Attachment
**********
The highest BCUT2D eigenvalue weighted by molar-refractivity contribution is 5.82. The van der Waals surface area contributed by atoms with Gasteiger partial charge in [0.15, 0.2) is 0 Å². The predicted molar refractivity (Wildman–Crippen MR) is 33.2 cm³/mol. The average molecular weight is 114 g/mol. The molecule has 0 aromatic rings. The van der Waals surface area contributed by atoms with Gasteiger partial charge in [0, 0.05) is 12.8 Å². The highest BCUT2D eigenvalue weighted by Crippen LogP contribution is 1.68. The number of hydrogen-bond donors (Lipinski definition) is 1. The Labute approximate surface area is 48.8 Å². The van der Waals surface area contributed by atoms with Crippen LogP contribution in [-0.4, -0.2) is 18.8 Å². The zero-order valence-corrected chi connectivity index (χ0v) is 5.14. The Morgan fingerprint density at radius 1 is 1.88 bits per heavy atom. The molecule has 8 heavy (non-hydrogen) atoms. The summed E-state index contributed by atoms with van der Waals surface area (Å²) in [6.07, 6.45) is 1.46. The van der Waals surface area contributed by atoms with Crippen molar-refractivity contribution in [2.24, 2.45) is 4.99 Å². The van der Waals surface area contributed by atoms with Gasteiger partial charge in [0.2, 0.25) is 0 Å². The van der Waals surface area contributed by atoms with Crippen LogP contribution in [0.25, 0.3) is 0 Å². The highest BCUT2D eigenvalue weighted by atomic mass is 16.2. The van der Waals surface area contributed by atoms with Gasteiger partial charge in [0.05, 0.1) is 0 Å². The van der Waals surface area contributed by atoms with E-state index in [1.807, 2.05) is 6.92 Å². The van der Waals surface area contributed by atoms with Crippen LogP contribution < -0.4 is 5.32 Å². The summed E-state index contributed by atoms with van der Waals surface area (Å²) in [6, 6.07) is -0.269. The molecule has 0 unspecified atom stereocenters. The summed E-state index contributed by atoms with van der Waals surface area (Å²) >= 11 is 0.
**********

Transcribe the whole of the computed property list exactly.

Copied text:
The highest BCUT2D eigenvalue weighted by molar-refractivity contribution is 5.82. The van der Waals surface area contributed by atoms with Gasteiger partial charge in [0.15, 0.2) is 0 Å². The predicted molar refractivity (Wildman–Crippen MR) is 33.2 cm³/mol. The average molecular weight is 114 g/mol. The molecule has 0 aromatic rings. The van der Waals surface area contributed by atoms with Gasteiger partial charge in [0, 0.05) is 12.8 Å². The highest BCUT2D eigenvalue weighted by Crippen LogP contribution is 1.68. The number of hydrogen-bond donors (Lipinski definition) is 1. The Labute approximate surface area is 48.8 Å². The van der Waals surface area contributed by atoms with Crippen LogP contribution in [-0.4, -0.2) is 18.8 Å². The zero-order valence-corrected chi connectivity index (χ0v) is 5.14. The Morgan fingerprint density at radius 1 is 1.88 bits per heavy atom. The molecule has 8 heavy (non-hydrogen) atoms. The summed E-state index contributed by atoms with van der Waals surface area (Å²) in [6.07, 6.45) is 1.46. The van der Waals surface area contributed by atoms with Crippen molar-refractivity contribution in [2.24, 2.45) is 4.99 Å². The van der Waals surface area contributed by atoms with Gasteiger partial charge in [0.2, 0.25) is 0 Å². The van der Waals surface area contributed by atoms with Crippen LogP contribution in [0.25, 0.3) is 0 Å². The highest BCUT2D eigenvalue weighted by atomic mass is 16.2. The van der Waals surface area contributed by atoms with Gasteiger partial charge in [0.05, 0.1) is 0 Å². The van der Waals surface area contributed by atoms with E-state index in [1.807, 2.05) is 6.92 Å². The van der Waals surface area contributed by atoms with Crippen LogP contribution < -0.4 is 5.32 Å². The summed E-state index contributed by atoms with van der Waals surface area (Å²) in [6, 6.07) is -0.269. The molecule has 0 unspecified atom stereocenters. The summed E-state index contributed by atoms with van der Waals surface area (Å²) >= 11 is 0.